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Rhinosporidiosis - International Travel
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Rhinosporidiosis - International Travel

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Contributors: Edith Lederman MD, Noah Craft MD, PhD
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Synopsis

Rhinosporidiosis is a granulomatous mucosal infection caused by an aquatic protistan parasite (formerly thought to be a fungus), Rhinosporidium seeberi. This disease is endemic to the Indian subcontinent and East Africa but has been reported in North America and Europe on occasion.

Patients most often present with nasal obstruction and epistaxis. Because the disease almost always remains localized, they do not present with constitutional symptoms. Rarely, lesions may occur on genital mucous membranes. Lesions on extremities, trunk, or scalp occur rarely as well, and they may lead to underlying osteomyelitis. Overall, lesions other than nasal or ocular may occur in up to 8% of cases.

The inciting event is unknown, but trauma followed by environmental exposure is suspected. Men who have exposures to stagnant water that is used by livestock appear to be at increased risk, but the relationship is poorly understood. Young men (aged between 10 and 30), divers, and farmers are most commonly affected, with the exception of the ocular variant (oculosporidiosis), which occurs more commonly in women who live in urban settings. The lesions slowly progress over time; patients may present anywhere from 2 weeks to several years after becoming aware of the lesion.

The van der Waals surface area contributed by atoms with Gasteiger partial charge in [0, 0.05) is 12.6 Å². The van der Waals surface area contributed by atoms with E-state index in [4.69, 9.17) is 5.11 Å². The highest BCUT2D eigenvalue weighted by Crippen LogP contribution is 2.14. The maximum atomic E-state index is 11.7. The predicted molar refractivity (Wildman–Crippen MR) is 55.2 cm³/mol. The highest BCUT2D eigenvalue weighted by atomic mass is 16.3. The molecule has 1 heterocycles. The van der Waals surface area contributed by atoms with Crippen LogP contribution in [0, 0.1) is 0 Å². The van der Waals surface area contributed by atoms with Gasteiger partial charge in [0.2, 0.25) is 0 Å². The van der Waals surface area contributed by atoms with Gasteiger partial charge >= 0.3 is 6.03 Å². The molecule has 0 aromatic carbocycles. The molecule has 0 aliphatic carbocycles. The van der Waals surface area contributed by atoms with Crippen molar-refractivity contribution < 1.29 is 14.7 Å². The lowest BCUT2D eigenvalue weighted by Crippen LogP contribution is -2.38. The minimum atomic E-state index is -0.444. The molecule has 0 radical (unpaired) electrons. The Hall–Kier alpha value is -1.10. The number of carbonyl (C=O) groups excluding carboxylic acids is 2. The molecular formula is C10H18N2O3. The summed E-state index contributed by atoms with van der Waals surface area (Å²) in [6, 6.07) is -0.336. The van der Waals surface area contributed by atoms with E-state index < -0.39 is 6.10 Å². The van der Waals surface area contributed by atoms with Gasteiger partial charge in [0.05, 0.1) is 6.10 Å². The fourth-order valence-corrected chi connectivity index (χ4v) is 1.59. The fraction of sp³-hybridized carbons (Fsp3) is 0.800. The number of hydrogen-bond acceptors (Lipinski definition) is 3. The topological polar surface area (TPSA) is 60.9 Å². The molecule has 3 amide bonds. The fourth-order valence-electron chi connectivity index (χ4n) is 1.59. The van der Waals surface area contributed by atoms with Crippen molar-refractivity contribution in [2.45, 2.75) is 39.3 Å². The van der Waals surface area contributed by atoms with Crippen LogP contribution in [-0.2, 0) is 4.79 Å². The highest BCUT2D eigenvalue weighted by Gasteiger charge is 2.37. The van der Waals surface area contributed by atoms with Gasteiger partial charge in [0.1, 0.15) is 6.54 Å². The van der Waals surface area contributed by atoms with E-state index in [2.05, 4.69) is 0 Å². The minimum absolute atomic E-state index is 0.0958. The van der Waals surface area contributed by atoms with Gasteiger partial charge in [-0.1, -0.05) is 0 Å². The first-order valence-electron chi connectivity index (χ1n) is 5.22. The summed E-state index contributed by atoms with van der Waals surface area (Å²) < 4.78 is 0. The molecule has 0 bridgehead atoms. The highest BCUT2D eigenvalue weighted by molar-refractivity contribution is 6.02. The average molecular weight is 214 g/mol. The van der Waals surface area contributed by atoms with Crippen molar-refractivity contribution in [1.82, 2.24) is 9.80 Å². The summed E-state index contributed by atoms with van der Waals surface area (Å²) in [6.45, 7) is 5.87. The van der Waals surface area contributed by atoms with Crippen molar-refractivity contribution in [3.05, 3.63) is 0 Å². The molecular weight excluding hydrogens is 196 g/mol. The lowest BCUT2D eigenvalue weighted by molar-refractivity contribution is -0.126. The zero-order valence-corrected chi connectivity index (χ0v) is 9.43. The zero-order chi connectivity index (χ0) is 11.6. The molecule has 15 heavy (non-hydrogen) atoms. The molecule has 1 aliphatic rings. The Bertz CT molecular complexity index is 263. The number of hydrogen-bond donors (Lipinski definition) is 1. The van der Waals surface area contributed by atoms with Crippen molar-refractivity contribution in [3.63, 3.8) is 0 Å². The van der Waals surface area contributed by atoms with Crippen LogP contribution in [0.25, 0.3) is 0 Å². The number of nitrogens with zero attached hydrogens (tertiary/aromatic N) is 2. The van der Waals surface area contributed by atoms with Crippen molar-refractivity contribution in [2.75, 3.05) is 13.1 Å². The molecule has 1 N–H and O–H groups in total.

Immunocompromised patient considerations:
Case reports in immunocompromised patients are rare, but HIV coinfection may be associated with more extensive and numerous lesions.

Codes

ICD10CM:
B48.1 – Rhinosporidiosis

SNOMEDCT:
18140003 – Rhinosporidiosis

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Diagnostic Pearls

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Differential Diagnosis & Pitfalls

Rhinoscleroma leads to nasal bridge deformity and is a more destructive process than rhinosporidiosis.
Unlike rhinosporidiosis, paracoccidioidomycosis is found in Central and South America.
Coccidioidomycosis (cocci spherules are smaller and do not enhance with mucicarmine)
Mucosal leishmaniasis
New World leishmaniasis
Histoplasmosis
Blastomycosis
Entomophthoramycosis
Opportunistic fungi (Alternaria or Aspergillus)
Squamous cell carcinoma
Cutaneous tuberculosis
Trachoma (for ocular variant)
Soft tissue sarcoma

Best Tests

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Management Pearls

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Therapy

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References

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Last Updated: 02/18/2010
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Rhinosporidiosis - International Travel
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Rhinosporidiosis (Nasal) : Nasal obstruction, Nasal polyps, Epistaxis
Clinical image of Rhinosporidiosis
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